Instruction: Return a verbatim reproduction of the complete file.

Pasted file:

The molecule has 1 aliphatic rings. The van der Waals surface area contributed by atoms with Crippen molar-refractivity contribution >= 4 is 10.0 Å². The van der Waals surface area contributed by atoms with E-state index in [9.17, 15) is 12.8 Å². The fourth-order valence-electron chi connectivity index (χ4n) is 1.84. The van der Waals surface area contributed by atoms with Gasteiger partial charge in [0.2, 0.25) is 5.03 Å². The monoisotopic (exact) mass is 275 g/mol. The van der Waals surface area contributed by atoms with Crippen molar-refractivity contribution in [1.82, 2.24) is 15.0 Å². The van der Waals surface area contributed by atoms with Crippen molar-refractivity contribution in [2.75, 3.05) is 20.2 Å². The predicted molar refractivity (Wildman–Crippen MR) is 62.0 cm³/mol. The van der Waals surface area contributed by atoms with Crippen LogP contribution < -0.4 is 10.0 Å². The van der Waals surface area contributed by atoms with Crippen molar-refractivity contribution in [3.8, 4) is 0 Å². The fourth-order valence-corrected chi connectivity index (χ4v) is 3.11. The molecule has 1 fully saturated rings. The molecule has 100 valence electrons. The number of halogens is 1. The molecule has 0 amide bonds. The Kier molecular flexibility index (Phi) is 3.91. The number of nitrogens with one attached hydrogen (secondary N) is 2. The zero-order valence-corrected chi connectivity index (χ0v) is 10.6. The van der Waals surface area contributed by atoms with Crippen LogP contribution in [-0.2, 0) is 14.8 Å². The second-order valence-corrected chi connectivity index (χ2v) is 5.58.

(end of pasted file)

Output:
The molecule has 1 aliphatic rings. The van der Waals surface area contributed by atoms with Crippen molar-refractivity contribution >= 4 is 10.0 Å². The van der Waals surface area contributed by atoms with E-state index in [9.17, 15) is 12.8 Å². The fourth-order valence-electron chi connectivity index (χ4n) is 1.84. The van der Waals surface area contributed by atoms with Gasteiger partial charge in [0.2, 0.25) is 5.03 Å². The monoisotopic (exact) mass is 275 g/mol. The van der Waals surface area contributed by atoms with Crippen molar-refractivity contribution in [1.82, 2.24) is 15.0 Å². The van der Waals surface area contributed by atoms with Crippen molar-refractivity contribution in [2.75, 3.05) is 20.2 Å². The predicted molar refractivity (Wildman–Crippen MR) is 62.0 cm³/mol. The van der Waals surface area contributed by atoms with Crippen LogP contribution < -0.4 is 10.0 Å². The van der Waals surface area contributed by atoms with Crippen molar-refractivity contribution in [3.8, 4) is 0 Å². The fourth-order valence-corrected chi connectivity index (χ4v) is 3.11. The molecule has 1 fully saturated rings. The molecule has 100 valence electrons. The number of halogens is 1. The molecule has 0 amide bonds. The Kier molecular flexibility index (Phi) is 3.91. The number of nitrogens with one attached hydrogen (secondary N) is 2. The zero-order valence-corrected chi connectivity index (χ0v) is 10.6. The van der Waals surface area contributed by atoms with Crippen LogP contribution in [-0.2, 0) is 14.8 Å². The second-order valence-corrected chi connectivity index (χ2v) is 5.58.